Java Performance profiling Tools

Java Performance profiling Tools

This article will explain some programming tips that will help Java programming. We are going to explore the rationale why some Java application is running slower than expected, tips to identify the deadlock, tools to monitor Java thread/methods call and improve the performance.

System Resource

To identify why a Java application is running slow, we need to determine what cause it.

The 4 key system resource are –

  • CPU
  • Memory
  • Disk
  • Network

We need to identify which system resource is the key bottleneck.  The tuning process can take several iterations. It’s common that originally memory issue problems solved, and become a CPU or disk issue.

Resource Bottleneck Potential Actions
  • looking for bottlenecks in the source code
  • inefficient algorithms
  • Too many short-lived objects (object creation and garbage
    collection are CPU-intensive operations)
  • Data type conversion
  • optimize unnecessary functions or methods in the loop
  • Creating, serializing and deserializing objects
  • Garbage Collection
  • Out of memory or paging issue
  • too many objects or few large data / objects / resource
  • too many large arrays / data
  • Trace the Memory footprint
  • optimize unnecessary objects, variables in the loop


  • What data access or writing to the disk
  • identify the operations or reproduce steps that case excessive disk read/write
  • Out-of-memory can also cause disk read/write due to paging.
  • Excessive Logging to files due to error or level of debug info settings. i.e. Web logs
  • disk I/O was done byte by byte not by stream.
  • Any query results that depends on the network response
  • Excessive data that transmitted over the network

How much time it takes?

Here is sample code that we can do in the Java to record how much time it takes for certain function or method call.

[pastacode lang=”java” message=”How much time it takes?” highlight=”6,7,16″ provider=”manual”]

public class SystemTime
	public static void main(String[] args) throws InterruptedException
		// record the start time
		long time =  System.currentTimeMillis( );	
		// do something loop here
		for (int i=1; i <= 3; i++){

		// print the time took for the execution
		time = System.currentTimeMillis( ) - time;
		System.out.println(" The test took " + time + " milliseconds");



Profiling Tools

To measure or benchmark performance, here are some recommended tools we may use.

System Resource Tool
Network netstat
CPUDiskProcess/thread Linux: top, ps, iostat, vmstatWindows: Task Manager, Typeperf

Java Monitoring Tools

These tools are built-in with JDK and can be executed under console mode.

Jconsole and jvisualvm are recommended since these two tools will provide you a comprehensive view of performance metrics in graphical GUI.

Java Tools Usage
jcmd Prints basic class, thread, and VM information for a Java process.
jconsole** It provides a GUI interview JVM activities, including thread usage, class usage, and
GC activities. It can also be used to detect deadlock.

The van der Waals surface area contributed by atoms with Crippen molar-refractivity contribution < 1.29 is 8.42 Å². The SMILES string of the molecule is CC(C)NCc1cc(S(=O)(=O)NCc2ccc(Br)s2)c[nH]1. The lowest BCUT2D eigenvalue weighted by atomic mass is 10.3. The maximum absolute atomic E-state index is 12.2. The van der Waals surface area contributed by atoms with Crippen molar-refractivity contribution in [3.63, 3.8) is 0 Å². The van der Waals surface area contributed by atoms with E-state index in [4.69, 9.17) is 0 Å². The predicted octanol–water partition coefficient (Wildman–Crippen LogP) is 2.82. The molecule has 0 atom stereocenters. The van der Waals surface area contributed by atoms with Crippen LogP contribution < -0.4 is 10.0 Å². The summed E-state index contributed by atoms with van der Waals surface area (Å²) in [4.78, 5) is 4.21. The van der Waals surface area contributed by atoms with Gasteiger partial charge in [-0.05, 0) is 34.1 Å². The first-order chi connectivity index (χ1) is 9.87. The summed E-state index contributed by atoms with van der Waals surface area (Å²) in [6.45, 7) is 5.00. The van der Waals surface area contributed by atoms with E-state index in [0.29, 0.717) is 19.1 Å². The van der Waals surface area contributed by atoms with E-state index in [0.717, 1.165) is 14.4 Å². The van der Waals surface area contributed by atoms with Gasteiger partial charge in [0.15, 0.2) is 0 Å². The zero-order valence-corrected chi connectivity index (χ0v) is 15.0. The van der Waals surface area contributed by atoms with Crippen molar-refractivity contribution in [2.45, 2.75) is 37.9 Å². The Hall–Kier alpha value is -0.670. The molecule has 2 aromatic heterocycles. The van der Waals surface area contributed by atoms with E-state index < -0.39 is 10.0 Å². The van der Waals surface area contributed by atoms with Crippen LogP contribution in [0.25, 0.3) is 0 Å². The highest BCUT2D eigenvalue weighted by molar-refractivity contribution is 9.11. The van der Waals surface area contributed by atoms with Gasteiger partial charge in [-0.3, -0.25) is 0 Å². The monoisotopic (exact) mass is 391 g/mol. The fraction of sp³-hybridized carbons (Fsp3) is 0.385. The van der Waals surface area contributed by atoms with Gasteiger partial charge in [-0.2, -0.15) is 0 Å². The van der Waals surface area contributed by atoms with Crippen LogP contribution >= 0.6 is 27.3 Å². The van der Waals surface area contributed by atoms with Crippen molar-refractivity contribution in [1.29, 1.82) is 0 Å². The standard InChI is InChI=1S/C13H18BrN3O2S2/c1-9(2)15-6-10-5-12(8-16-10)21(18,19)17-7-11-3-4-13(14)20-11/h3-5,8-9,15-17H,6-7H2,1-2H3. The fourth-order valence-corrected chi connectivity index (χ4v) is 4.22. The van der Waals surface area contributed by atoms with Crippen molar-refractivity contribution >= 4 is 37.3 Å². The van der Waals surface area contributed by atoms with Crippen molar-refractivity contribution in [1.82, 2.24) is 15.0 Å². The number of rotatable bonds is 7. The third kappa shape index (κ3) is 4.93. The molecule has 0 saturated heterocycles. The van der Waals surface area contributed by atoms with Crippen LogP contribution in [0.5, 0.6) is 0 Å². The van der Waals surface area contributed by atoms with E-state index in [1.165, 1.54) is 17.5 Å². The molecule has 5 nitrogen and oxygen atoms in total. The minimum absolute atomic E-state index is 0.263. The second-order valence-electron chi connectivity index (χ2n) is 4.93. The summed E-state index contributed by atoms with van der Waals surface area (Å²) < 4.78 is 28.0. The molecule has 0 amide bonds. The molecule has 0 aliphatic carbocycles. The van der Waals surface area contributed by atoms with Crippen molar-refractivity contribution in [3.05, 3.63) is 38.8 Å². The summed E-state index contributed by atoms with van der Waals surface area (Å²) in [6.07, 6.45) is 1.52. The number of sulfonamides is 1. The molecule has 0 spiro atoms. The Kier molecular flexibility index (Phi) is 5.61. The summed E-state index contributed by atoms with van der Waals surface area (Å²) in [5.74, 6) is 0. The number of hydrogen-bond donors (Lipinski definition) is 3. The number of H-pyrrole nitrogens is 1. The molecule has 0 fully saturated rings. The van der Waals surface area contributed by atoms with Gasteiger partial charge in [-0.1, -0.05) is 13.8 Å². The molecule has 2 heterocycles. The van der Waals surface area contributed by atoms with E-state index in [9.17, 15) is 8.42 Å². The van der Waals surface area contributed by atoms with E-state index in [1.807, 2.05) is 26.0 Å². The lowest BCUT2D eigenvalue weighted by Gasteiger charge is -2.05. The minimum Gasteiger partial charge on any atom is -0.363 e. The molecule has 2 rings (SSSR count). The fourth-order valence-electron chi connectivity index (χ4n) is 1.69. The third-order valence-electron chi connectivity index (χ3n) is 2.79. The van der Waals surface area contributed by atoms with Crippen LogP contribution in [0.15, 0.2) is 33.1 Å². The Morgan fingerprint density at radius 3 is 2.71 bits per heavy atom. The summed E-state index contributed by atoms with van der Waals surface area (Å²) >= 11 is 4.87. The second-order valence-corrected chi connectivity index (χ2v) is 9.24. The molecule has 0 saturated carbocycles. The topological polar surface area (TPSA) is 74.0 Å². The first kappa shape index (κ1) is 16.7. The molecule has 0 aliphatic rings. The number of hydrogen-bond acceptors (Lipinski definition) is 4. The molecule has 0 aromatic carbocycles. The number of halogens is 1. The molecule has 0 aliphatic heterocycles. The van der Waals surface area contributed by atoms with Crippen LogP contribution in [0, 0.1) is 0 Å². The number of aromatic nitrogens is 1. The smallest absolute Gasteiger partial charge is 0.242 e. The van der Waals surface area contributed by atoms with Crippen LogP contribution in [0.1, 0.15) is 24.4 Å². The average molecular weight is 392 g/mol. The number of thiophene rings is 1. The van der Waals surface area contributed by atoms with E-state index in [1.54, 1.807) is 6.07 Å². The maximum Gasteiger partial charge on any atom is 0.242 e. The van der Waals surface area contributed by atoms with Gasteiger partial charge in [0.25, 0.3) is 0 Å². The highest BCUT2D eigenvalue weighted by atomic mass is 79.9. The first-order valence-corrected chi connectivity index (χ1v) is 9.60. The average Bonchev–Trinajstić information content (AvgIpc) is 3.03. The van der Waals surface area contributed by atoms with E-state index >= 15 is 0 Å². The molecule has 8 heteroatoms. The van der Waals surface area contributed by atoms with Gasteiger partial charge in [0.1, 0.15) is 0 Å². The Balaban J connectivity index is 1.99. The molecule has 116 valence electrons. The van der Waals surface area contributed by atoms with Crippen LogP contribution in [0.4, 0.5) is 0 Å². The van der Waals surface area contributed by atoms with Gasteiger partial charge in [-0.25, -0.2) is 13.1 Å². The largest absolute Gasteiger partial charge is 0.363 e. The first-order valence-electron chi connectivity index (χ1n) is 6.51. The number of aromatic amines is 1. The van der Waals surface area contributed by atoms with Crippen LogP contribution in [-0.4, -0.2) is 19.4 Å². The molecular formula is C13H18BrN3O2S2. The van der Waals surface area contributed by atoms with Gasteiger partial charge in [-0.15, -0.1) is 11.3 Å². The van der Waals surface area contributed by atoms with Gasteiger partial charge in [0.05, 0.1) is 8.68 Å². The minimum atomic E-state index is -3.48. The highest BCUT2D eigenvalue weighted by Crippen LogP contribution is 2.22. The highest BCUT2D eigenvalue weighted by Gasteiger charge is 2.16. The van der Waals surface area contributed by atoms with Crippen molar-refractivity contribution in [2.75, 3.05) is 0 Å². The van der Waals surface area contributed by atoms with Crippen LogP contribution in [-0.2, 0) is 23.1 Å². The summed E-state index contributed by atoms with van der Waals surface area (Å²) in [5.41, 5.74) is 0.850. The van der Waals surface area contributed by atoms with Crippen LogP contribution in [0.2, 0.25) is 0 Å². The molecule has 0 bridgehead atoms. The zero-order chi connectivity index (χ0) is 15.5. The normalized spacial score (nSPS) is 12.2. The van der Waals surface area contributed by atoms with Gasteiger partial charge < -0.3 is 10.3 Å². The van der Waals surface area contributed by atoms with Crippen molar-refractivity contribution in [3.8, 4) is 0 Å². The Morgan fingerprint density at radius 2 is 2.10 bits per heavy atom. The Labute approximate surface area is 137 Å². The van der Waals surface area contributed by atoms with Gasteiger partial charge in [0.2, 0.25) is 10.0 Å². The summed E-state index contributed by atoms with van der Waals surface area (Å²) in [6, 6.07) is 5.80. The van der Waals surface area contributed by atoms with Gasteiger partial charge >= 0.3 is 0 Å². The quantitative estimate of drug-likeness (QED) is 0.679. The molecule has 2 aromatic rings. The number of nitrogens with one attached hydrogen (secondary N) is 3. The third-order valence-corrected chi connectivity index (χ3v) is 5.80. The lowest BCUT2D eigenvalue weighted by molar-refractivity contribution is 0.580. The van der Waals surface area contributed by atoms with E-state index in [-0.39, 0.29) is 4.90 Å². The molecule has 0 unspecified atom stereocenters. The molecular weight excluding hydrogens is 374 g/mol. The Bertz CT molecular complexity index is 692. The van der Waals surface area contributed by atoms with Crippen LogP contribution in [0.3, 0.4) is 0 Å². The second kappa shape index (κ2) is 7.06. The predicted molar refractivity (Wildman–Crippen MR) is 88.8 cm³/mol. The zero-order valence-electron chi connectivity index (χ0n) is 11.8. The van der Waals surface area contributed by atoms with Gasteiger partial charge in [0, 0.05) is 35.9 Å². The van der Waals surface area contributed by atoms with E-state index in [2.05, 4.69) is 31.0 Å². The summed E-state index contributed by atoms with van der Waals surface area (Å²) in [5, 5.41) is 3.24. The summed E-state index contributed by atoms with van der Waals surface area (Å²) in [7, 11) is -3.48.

jhat Reads and helps analyze memory heap dumps. This is a postprocessing utility.
jmap heap dumps and other information about JVM memory usage
jinfo visibility into the system properties of the JVM
jstack stacks of a Java process
jstat GC (Garbage Collection)
jvisualvm** A GUI tool to monitor a JVM, profile a running application


Java Profiling by — Java Mission Control

Java Mission Control shows profiling information from recording over period of time.

How to launch it? Just type “jmc” under command console

Java Mission Control



Profiling for Specific Class

java -Xrunhprof:cpu=samples,thread=y  <classname>

For example, the class file name is “TestingClass.class”. You may input the following command in the console.

java -Xrunhprof:cpu=samples,thread=y  TestingClass

Once the class execution is done, it will generate the profiling log file. “java.hprof.txt”

Here is the sample out of the java.hprof.txt file. It tells the “method” call per usage.

Be aware that this option “-Xrunhprof” is only used for testing and profiling not for production. Uses of the option will make the application slower from 10~1000%!

[pastacode lang=”markup” message=”Java Profiling Sample” highlight=”” provider=”manual”]

CPU SAMPLES BEGIN (total = 224) Wed Apr 15 15:15:05 2015
rank   self  accum   count trace method
   1 62.50% 62.50%     140 300056 java.lang.Thread.sleep
   2  4.46% 66.96%      10 300079 sun.misc.FDBigInteger.quoRemIteration
   3  3.13% 70.09%       7 300083 java.lang.Long.getChars
  34  0.45% 97.32%       1 300086 sun.misc.FDBigInteger.cmp
  35  0.45% 97.77%       1 300087 sun.misc.FDBigInteger.valueOfMulPow52
  36  0.45% 98.21%       1 300054 java.lang.Thread.currentThread
  37  0.45% 98.66%       1 300053 sun.misc.FDBigInteger.multBy10
  38  0.45% 99.11%       1 300069 sun.misc.FloatingDecimal$BinaryToASCIIBuffer.dtoa
  39  0.45% 99.55%       1 300089 ProfileTest.main
  40  0.45% 100.00%       1 300039



Compressed JAR File

The Java class file can be compressed into JAR file. The example below will generate the ClassName.Jar based on ClassName.class.

jar   cef   ClassName      ClassName.jar             ClassName.class

Then, the execution will be –

java   -jar   ClassName.jar


Deadlock Detection

Under the command console, type. “Jconsole”.

It will launch the Java Monitoring console as below, and ask which Java application process to monitor.  Under the Threads tab, there will be “detect DeadLock” button. It’s very useful to detect which thread was blocked and the root/cause.

Java Jconsole Deadlock detection



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